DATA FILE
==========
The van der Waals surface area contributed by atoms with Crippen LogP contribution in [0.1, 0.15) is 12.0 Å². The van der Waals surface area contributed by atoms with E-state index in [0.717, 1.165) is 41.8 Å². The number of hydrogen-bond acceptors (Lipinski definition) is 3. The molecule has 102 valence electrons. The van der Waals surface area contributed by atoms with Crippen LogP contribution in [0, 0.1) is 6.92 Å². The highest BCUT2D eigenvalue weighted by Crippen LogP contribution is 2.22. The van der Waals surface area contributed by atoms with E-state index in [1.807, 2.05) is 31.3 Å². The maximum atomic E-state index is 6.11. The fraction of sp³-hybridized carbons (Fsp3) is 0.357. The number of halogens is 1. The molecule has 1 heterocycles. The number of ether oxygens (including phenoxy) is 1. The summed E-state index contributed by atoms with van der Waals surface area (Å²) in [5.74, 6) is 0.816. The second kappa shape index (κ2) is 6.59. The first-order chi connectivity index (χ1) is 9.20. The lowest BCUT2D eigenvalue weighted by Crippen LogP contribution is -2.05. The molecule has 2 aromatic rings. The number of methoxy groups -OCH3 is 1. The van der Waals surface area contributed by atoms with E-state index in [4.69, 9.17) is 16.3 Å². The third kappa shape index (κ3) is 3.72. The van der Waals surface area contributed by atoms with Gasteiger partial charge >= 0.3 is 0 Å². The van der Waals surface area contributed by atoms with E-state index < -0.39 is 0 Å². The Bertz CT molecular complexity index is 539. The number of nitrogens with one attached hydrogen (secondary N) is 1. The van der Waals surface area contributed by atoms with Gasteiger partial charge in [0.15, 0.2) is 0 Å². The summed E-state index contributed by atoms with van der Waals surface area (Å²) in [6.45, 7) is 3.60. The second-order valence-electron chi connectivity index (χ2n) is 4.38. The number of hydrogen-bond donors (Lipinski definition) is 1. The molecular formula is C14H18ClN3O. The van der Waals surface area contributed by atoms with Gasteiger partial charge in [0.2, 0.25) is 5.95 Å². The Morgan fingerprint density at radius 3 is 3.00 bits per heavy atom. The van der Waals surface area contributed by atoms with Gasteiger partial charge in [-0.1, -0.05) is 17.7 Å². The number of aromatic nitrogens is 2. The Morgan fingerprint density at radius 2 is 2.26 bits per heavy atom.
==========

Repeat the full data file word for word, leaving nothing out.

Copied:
The van der Waals surface area contributed by atoms with Crippen LogP contribution in [0.1, 0.15) is 12.0 Å². The van der Waals surface area contributed by atoms with E-state index in [0.717, 1.165) is 41.8 Å². The number of hydrogen-bond acceptors (Lipinski definition) is 3. The molecule has 102 valence electrons. The van der Waals surface area contributed by atoms with Crippen LogP contribution in [0, 0.1) is 6.92 Å². The highest BCUT2D eigenvalue weighted by Crippen LogP contribution is 2.22. The van der Waals surface area contributed by atoms with E-state index in [1.807, 2.05) is 31.3 Å². The maximum atomic E-state index is 6.11. The fraction of sp³-hybridized carbons (Fsp3) is 0.357. The number of halogens is 1. The molecule has 1 heterocycles. The number of ether oxygens (including phenoxy) is 1. The summed E-state index contributed by atoms with van der Waals surface area (Å²) in [5.74, 6) is 0.816. The second kappa shape index (κ2) is 6.59. The first-order chi connectivity index (χ1) is 9.20. The lowest BCUT2D eigenvalue weighted by Crippen LogP contribution is -2.05. The molecule has 2 aromatic rings. The number of methoxy groups -OCH3 is 1. The van der Waals surface area contributed by atoms with E-state index in [4.69, 9.17) is 16.3 Å². The third kappa shape index (κ3) is 3.72. The van der Waals surface area contributed by atoms with Gasteiger partial charge >= 0.3 is 0 Å². The van der Waals surface area contributed by atoms with E-state index < -0.39 is 0 Å². The Bertz CT molecular complexity index is 539. The number of nitrogens with one attached hydrogen (secondary N) is 1. The van der Waals surface area contributed by atoms with Gasteiger partial charge in [0.15, 0.2) is 0 Å². The summed E-state index contributed by atoms with van der Waals surface area (Å²) in [6.45, 7) is 3.60. The second-order valence-electron chi connectivity index (χ2n) is 4.38. The number of hydrogen-bond donors (Lipinski definition) is 1. The molecular formula is C14H18ClN3O. The van der Waals surface area contributed by atoms with Gasteiger partial charge in [0.2, 0.25) is 5.95 Å². The Morgan fingerprint density at radius 3 is 3.00 bits per heavy atom. The van der Waals surface area contributed by atoms with Gasteiger partial charge in [-0.1, -0.05) is 17.7 Å². The number of aromatic nitrogens is 2. The Morgan fingerprint density at radius 2 is 2.26 bits per heavy atom.